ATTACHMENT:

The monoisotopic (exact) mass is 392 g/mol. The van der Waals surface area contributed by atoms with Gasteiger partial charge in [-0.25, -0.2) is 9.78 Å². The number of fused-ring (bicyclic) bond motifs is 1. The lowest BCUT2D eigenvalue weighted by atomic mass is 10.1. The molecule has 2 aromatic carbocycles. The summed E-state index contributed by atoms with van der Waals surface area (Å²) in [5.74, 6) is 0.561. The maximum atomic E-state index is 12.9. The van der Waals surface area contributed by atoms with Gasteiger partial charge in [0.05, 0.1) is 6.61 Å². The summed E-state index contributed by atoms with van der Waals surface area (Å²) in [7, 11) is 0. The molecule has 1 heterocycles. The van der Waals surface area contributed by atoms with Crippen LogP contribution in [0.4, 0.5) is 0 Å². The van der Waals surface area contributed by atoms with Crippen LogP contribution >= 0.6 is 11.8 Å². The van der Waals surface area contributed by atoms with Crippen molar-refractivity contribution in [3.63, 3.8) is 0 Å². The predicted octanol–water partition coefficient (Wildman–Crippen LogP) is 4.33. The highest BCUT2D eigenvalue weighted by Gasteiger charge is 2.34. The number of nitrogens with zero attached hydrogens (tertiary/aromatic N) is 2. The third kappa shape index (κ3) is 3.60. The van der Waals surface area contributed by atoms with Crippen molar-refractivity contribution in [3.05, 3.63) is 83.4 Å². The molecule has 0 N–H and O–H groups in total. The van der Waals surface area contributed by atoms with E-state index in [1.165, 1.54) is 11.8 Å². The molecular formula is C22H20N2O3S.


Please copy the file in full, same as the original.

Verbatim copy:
The monoisotopic (exact) mass is 392 g/mol. The van der Waals surface area contributed by atoms with Gasteiger partial charge in [-0.25, -0.2) is 9.78 Å². The number of fused-ring (bicyclic) bond motifs is 1. The lowest BCUT2D eigenvalue weighted by atomic mass is 10.1. The molecule has 2 aromatic carbocycles. The summed E-state index contributed by atoms with van der Waals surface area (Å²) in [5.74, 6) is 0.561. The maximum atomic E-state index is 12.9. The van der Waals surface area contributed by atoms with Gasteiger partial charge in [0.05, 0.1) is 6.61 Å². The summed E-state index contributed by atoms with van der Waals surface area (Å²) in [7, 11) is 0. The molecule has 1 heterocycles. The van der Waals surface area contributed by atoms with Crippen LogP contribution in [0.4, 0.5) is 0 Å². The van der Waals surface area contributed by atoms with Crippen LogP contribution >= 0.6 is 11.8 Å². The van der Waals surface area contributed by atoms with Crippen molar-refractivity contribution in [3.63, 3.8) is 0 Å². The predicted octanol–water partition coefficient (Wildman–Crippen LogP) is 4.33. The highest BCUT2D eigenvalue weighted by Gasteiger charge is 2.34. The number of nitrogens with zero attached hydrogens (tertiary/aromatic N) is 2. The third kappa shape index (κ3) is 3.60. The van der Waals surface area contributed by atoms with Crippen molar-refractivity contribution in [3.05, 3.63) is 83.4 Å². The molecule has 0 N–H and O–H groups in total. The van der Waals surface area contributed by atoms with E-state index in [1.165, 1.54) is 11.8 Å². The molecular formula is C22H20N2O3S.